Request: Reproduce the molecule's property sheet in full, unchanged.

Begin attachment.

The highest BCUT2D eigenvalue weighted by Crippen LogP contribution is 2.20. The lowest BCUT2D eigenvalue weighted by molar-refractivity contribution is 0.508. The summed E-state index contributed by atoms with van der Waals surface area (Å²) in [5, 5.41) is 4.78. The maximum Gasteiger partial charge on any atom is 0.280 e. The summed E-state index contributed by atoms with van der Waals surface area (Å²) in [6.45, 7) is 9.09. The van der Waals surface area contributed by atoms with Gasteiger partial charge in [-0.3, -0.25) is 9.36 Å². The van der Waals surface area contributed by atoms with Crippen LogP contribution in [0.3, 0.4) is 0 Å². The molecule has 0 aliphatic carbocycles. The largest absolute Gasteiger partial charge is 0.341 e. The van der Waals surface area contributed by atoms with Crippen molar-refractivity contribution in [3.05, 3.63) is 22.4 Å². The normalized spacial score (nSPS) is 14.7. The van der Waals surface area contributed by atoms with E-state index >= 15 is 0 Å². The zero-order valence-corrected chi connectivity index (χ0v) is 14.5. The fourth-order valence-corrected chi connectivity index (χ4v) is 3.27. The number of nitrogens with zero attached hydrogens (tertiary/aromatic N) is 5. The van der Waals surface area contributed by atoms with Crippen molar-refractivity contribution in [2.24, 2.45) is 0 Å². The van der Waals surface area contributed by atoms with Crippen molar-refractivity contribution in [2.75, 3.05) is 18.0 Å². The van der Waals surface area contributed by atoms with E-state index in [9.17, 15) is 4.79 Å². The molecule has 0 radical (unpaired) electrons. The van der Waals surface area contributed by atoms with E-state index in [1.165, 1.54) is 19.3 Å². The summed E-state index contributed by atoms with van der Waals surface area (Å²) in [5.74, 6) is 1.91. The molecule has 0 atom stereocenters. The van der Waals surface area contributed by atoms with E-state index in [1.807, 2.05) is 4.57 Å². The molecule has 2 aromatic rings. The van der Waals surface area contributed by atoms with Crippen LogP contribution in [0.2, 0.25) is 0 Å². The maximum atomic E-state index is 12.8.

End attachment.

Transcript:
The highest BCUT2D eigenvalue weighted by Crippen LogP contribution is 2.20. The lowest BCUT2D eigenvalue weighted by molar-refractivity contribution is 0.508. The summed E-state index contributed by atoms with van der Waals surface area (Å²) in [5, 5.41) is 4.78. The maximum Gasteiger partial charge on any atom is 0.280 e. The summed E-state index contributed by atoms with van der Waals surface area (Å²) in [6.45, 7) is 9.09. The van der Waals surface area contributed by atoms with Gasteiger partial charge in [-0.3, -0.25) is 9.36 Å². The van der Waals surface area contributed by atoms with Crippen LogP contribution in [0.3, 0.4) is 0 Å². The molecule has 0 aliphatic carbocycles. The largest absolute Gasteiger partial charge is 0.341 e. The van der Waals surface area contributed by atoms with Crippen molar-refractivity contribution in [3.05, 3.63) is 22.4 Å². The normalized spacial score (nSPS) is 14.7. The van der Waals surface area contributed by atoms with E-state index >= 15 is 0 Å². The zero-order valence-corrected chi connectivity index (χ0v) is 14.5. The fourth-order valence-corrected chi connectivity index (χ4v) is 3.27. The number of nitrogens with zero attached hydrogens (tertiary/aromatic N) is 5. The van der Waals surface area contributed by atoms with Crippen molar-refractivity contribution in [2.24, 2.45) is 0 Å². The van der Waals surface area contributed by atoms with Crippen molar-refractivity contribution in [2.75, 3.05) is 18.0 Å². The van der Waals surface area contributed by atoms with E-state index in [9.17, 15) is 4.79 Å². The molecule has 0 radical (unpaired) electrons. The van der Waals surface area contributed by atoms with E-state index in [1.165, 1.54) is 19.3 Å². The summed E-state index contributed by atoms with van der Waals surface area (Å²) in [5.74, 6) is 1.91. The molecule has 0 atom stereocenters. The van der Waals surface area contributed by atoms with E-state index in [1.807, 2.05) is 4.57 Å². The molecule has 2 aromatic rings. The van der Waals surface area contributed by atoms with Crippen LogP contribution in [0.2, 0.25) is 0 Å². The maximum atomic E-state index is 12.8.